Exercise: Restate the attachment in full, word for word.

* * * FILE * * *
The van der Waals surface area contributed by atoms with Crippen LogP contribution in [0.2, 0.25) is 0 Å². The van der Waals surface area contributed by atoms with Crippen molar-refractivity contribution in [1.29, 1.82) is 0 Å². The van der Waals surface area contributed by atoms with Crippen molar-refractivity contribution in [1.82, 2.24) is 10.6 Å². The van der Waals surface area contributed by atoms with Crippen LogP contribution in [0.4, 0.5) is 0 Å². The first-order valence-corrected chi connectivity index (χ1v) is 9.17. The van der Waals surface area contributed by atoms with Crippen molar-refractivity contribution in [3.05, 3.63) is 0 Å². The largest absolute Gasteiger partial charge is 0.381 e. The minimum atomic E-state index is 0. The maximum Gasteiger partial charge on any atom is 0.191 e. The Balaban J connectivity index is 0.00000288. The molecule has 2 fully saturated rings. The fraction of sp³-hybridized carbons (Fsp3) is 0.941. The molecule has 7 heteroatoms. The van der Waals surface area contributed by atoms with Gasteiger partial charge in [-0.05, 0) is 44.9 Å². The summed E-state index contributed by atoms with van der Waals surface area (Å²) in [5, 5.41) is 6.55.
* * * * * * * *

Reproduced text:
The van der Waals surface area contributed by atoms with Crippen LogP contribution in [0.2, 0.25) is 0 Å². The van der Waals surface area contributed by atoms with Crippen molar-refractivity contribution in [1.29, 1.82) is 0 Å². The van der Waals surface area contributed by atoms with Crippen molar-refractivity contribution in [1.82, 2.24) is 10.6 Å². The van der Waals surface area contributed by atoms with Crippen LogP contribution in [0.4, 0.5) is 0 Å². The first-order valence-corrected chi connectivity index (χ1v) is 9.17. The van der Waals surface area contributed by atoms with Crippen molar-refractivity contribution in [3.05, 3.63) is 0 Å². The largest absolute Gasteiger partial charge is 0.381 e. The minimum atomic E-state index is 0. The maximum Gasteiger partial charge on any atom is 0.191 e. The Balaban J connectivity index is 0.00000288. The molecule has 2 fully saturated rings. The fraction of sp³-hybridized carbons (Fsp3) is 0.941. The molecule has 7 heteroatoms. The van der Waals surface area contributed by atoms with Gasteiger partial charge in [-0.05, 0) is 44.9 Å². The summed E-state index contributed by atoms with van der Waals surface area (Å²) in [5, 5.41) is 6.55.